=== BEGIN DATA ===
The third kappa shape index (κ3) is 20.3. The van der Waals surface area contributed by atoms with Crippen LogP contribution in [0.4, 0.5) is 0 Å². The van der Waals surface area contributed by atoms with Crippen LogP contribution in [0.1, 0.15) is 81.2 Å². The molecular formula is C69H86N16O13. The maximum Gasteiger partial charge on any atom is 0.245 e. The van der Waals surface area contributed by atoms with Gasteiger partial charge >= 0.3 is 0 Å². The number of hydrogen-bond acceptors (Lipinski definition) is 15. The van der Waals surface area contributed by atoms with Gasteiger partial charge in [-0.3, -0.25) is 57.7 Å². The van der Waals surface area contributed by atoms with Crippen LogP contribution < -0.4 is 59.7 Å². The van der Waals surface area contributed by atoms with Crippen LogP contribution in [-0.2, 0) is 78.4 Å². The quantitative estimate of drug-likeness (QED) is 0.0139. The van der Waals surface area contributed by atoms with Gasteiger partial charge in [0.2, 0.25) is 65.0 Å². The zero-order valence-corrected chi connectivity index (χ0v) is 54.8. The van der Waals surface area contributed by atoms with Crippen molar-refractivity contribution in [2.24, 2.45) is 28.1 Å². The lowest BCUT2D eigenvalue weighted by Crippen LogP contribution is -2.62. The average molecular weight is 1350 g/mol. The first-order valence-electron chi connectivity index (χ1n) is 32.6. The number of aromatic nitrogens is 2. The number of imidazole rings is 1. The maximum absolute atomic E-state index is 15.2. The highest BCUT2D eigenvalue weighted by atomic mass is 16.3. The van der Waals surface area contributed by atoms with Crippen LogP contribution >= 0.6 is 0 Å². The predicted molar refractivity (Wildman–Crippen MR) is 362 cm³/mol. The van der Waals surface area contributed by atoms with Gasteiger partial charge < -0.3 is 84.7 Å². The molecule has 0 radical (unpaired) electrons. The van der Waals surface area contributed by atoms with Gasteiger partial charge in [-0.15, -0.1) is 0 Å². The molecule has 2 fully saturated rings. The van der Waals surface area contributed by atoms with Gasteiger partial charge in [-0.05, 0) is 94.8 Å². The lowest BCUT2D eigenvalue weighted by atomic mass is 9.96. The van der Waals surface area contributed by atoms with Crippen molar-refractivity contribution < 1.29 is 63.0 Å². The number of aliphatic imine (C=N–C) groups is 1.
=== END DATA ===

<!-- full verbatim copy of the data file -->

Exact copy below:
The third kappa shape index (κ3) is 20.3. The van der Waals surface area contributed by atoms with Crippen LogP contribution in [0.4, 0.5) is 0 Å². The van der Waals surface area contributed by atoms with Crippen LogP contribution in [0.1, 0.15) is 81.2 Å². The molecular formula is C69H86N16O13. The maximum Gasteiger partial charge on any atom is 0.245 e. The van der Waals surface area contributed by atoms with Gasteiger partial charge >= 0.3 is 0 Å². The number of hydrogen-bond acceptors (Lipinski definition) is 15. The van der Waals surface area contributed by atoms with Gasteiger partial charge in [-0.3, -0.25) is 57.7 Å². The van der Waals surface area contributed by atoms with Crippen LogP contribution < -0.4 is 59.7 Å². The van der Waals surface area contributed by atoms with Crippen LogP contribution in [-0.2, 0) is 78.4 Å². The quantitative estimate of drug-likeness (QED) is 0.0139. The van der Waals surface area contributed by atoms with Gasteiger partial charge in [0.2, 0.25) is 65.0 Å². The zero-order valence-corrected chi connectivity index (χ0v) is 54.8. The van der Waals surface area contributed by atoms with Crippen molar-refractivity contribution in [2.24, 2.45) is 28.1 Å². The lowest BCUT2D eigenvalue weighted by Crippen LogP contribution is -2.62. The average molecular weight is 1350 g/mol. The first-order valence-electron chi connectivity index (χ1n) is 32.6. The number of aromatic nitrogens is 2. The number of imidazole rings is 1. The maximum absolute atomic E-state index is 15.2. The highest BCUT2D eigenvalue weighted by atomic mass is 16.3. The van der Waals surface area contributed by atoms with Crippen LogP contribution >= 0.6 is 0 Å². The predicted molar refractivity (Wildman–Crippen MR) is 362 cm³/mol. The van der Waals surface area contributed by atoms with Gasteiger partial charge < -0.3 is 84.7 Å². The molecule has 0 radical (unpaired) electrons. The van der Waals surface area contributed by atoms with Gasteiger partial charge in [-0.15, -0.1) is 0 Å². The molecule has 2 fully saturated rings. The van der Waals surface area contributed by atoms with Gasteiger partial charge in [-0.05, 0) is 94.8 Å². The lowest BCUT2D eigenvalue weighted by atomic mass is 9.96. The van der Waals surface area contributed by atoms with Crippen molar-refractivity contribution < 1.29 is 63.0 Å². The number of aliphatic imine (C=N–C) groups is 1.